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DEEPANJANA PAL
CULTURE MULCHER

Deepanjana Pal is books editor at DNA

Reign of ignorance & apathy define Indian artistic babudom

Tracey Emin’s My Bed

wo years ago, one of the most well-known art collectors in the world, Charles Saatchi offered Britain's public galleries a gift: £30 million worth of contemporary art by some of the most talented artists of recent times. Saatchi made it very clear that he wasn't expecting anything in return for these works, which include some of the most talked-about pieces of contemporary art by controversial and acclaimed artists from Britain and beyond, like Tracey Emin, Jake and Dinos Chapman, Richard Wilson Grayson Perry and our very own Jitish Kallat. Saatchi also said he would foot the costs of storage, maintenance and restoration. All the government had to do was adopt these works and give them homes in museums and galleries across Britain.

You'd think the British government would snap Saatchi's offer up like a hungry alligator, given the drastic cuts that governmental funding for the arts has had to suffer in recent times. But no! The Arts Council, Government Art Collection and Tate have all said thanks, but no thanks. As ridiculous as this sounds, two years later, there are still no takers for Saatchi's gift in Britain, despite the fact that there's no price tag and the 200 works he's offering include some spectacular art. Consequently, Saatchi is setting up a fund that will manage his collection.

Years ago, someone at an art opening had said to me that their favourite daydream was that Saatchi would donate his collection to the National Gallery of Modern Art and we'd be able to see Saatchi's collection in all its glory, in India, in exchange for a ticket priced at Rs 10. Ever since I read the news that Saatchi's gift had been rejected, I've indulged in daydreams in which India steps in where Britain failed and gives Saatchi's collection a home.

I am aggrieved to report that this bed has clearly been used for immoral purposes and activities, judging from the presence of items like used male contraceptives. In addition, the sheets are dirty and crumpled and there are questionable stains on them

The media is gung-ho, the Indian art community does happy dances and everything seems to be on track. Until, of course, the works have to be installed.

"To:

The Honorable Minister of Culture

New Delhi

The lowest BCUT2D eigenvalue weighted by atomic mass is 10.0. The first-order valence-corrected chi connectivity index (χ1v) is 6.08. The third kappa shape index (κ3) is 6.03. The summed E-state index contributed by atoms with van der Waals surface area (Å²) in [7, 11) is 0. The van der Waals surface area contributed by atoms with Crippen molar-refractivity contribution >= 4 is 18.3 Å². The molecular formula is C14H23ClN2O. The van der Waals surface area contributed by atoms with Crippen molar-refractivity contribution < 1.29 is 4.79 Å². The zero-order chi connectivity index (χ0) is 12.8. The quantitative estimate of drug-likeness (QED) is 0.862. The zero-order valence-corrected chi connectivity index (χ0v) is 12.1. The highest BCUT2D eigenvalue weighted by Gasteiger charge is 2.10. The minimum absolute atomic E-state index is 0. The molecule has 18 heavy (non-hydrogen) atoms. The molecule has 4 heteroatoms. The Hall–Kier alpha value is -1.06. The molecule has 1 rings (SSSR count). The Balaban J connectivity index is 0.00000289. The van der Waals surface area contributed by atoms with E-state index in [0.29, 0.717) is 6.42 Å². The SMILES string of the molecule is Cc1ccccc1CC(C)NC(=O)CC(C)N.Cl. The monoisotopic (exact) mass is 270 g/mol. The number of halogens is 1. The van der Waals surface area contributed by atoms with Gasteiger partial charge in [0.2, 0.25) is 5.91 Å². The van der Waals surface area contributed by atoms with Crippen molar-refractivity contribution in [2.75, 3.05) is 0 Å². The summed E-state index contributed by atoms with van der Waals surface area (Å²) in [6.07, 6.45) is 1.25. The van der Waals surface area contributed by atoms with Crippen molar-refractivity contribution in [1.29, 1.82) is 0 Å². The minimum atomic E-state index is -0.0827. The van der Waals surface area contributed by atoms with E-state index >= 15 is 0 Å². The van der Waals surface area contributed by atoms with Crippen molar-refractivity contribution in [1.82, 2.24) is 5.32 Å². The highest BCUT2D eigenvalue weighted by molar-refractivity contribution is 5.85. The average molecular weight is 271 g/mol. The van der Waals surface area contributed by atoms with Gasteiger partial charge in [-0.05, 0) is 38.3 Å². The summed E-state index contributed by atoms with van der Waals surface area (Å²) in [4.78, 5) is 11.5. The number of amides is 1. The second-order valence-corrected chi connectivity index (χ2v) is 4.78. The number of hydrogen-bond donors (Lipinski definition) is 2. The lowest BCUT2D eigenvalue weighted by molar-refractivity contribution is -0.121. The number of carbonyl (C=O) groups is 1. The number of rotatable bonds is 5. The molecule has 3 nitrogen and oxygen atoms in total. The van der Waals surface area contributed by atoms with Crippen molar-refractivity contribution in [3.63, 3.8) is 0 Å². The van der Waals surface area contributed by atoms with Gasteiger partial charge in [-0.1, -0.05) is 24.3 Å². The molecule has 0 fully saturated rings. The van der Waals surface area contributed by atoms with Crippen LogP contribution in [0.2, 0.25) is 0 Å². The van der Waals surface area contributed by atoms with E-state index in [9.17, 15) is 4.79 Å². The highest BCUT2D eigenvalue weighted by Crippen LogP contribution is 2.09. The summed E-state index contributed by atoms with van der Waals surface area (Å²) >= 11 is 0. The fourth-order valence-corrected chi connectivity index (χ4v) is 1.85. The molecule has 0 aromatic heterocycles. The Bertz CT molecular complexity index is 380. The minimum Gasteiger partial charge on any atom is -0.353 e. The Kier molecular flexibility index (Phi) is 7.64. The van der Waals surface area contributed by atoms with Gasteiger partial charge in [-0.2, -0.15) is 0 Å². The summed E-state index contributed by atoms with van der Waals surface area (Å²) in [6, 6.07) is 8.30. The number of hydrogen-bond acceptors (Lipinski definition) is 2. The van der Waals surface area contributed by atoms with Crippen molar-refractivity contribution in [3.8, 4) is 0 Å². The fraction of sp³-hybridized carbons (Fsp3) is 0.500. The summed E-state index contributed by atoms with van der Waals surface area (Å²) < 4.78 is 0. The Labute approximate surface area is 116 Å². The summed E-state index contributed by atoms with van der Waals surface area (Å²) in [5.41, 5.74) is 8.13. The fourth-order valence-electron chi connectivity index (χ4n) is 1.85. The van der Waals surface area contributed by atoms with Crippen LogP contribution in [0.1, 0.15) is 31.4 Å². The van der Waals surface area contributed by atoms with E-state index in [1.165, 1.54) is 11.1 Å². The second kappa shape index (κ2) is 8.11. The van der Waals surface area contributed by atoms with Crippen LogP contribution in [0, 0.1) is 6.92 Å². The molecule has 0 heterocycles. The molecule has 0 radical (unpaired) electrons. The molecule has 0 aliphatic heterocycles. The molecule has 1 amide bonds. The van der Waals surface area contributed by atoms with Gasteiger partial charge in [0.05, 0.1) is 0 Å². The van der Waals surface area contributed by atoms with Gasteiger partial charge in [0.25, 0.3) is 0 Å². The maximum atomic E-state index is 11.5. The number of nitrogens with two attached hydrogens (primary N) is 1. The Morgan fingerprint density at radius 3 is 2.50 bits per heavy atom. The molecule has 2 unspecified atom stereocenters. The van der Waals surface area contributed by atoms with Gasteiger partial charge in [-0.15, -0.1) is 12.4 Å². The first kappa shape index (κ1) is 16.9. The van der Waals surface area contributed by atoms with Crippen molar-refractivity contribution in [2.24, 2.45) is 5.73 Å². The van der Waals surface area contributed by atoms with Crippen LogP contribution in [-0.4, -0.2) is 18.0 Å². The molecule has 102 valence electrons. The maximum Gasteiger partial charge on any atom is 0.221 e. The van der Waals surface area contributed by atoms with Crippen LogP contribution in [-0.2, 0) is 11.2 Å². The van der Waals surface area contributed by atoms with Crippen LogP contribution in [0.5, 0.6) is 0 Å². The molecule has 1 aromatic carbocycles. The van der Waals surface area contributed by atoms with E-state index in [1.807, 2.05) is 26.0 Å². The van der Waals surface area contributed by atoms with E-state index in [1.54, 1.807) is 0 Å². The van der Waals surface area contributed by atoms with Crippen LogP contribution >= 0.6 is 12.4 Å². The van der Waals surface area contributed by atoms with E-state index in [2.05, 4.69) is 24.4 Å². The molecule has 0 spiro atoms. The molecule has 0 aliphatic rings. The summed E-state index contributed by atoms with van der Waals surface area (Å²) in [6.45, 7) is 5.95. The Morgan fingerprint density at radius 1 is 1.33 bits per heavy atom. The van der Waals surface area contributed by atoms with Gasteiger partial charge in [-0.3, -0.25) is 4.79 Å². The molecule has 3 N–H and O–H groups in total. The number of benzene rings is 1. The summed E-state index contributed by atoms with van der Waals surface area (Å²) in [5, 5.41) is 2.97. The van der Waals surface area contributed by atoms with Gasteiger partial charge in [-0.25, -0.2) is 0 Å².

Dear Madam,

As per the instructions conveyed by you during our telephone conversation dated 18 August 2012, I have been through the list of artworks offered by Shri Saatchi and I enclose herewith my initial comments.

As detailed by Shri Saatchi, the collection he is generously offering for display at the prestigious NGMA (Mumbai and New Delhi) are all very expensive and many of them are said to have garnered immense critical acclaim over the years. However, I feel there may have been some confusion. We have just opened the container that, according to the list, contains a work of art by Shrimati Tracey Emin and it seems Shri Saatchi has sent us a bed instead.

The bed is sturdy and well-made, as per the expert opinions of the carpenters we have hired at premium rates for the installation of aforementioned art works. However I must, with some trepidation, report that it is not a very respectable bed. I am aggrieved to report that this bed has clearly been used for immoral purposes and activities, judging from the presence of items like used male contraceptives. In addition, the bed sheets are dirty and crumpled and there are questionable stains on them. I have submitted a requisition for fresh bed linen (a copy is attached with this letter), which I hope to receive within 24 hours. Upon its receipt, the linen will be changed immediately.

I have also requested the Ministry of Tourism to loan us a qualified housekeeper to make the bed neatly. A similar request has also been submitted to the Ministry of Health, since hospitals require high-quality bed making. However, while these cosmetic improvements will certainly enhance the appearance of the bed, I would like to put on record that it seems unlikely that, no matter how neatly the bed is made, this item would be suitable for display at the prestigious NGMA.

I would also like to draw attention to the fact that there are suspected blood stains on the bed sheet. Please advise if we should send the sheet to CID or RAW for analysis.

Yours sincerely,

Very Important Person at National Gallery of Modern Art,

Mumbai"

 
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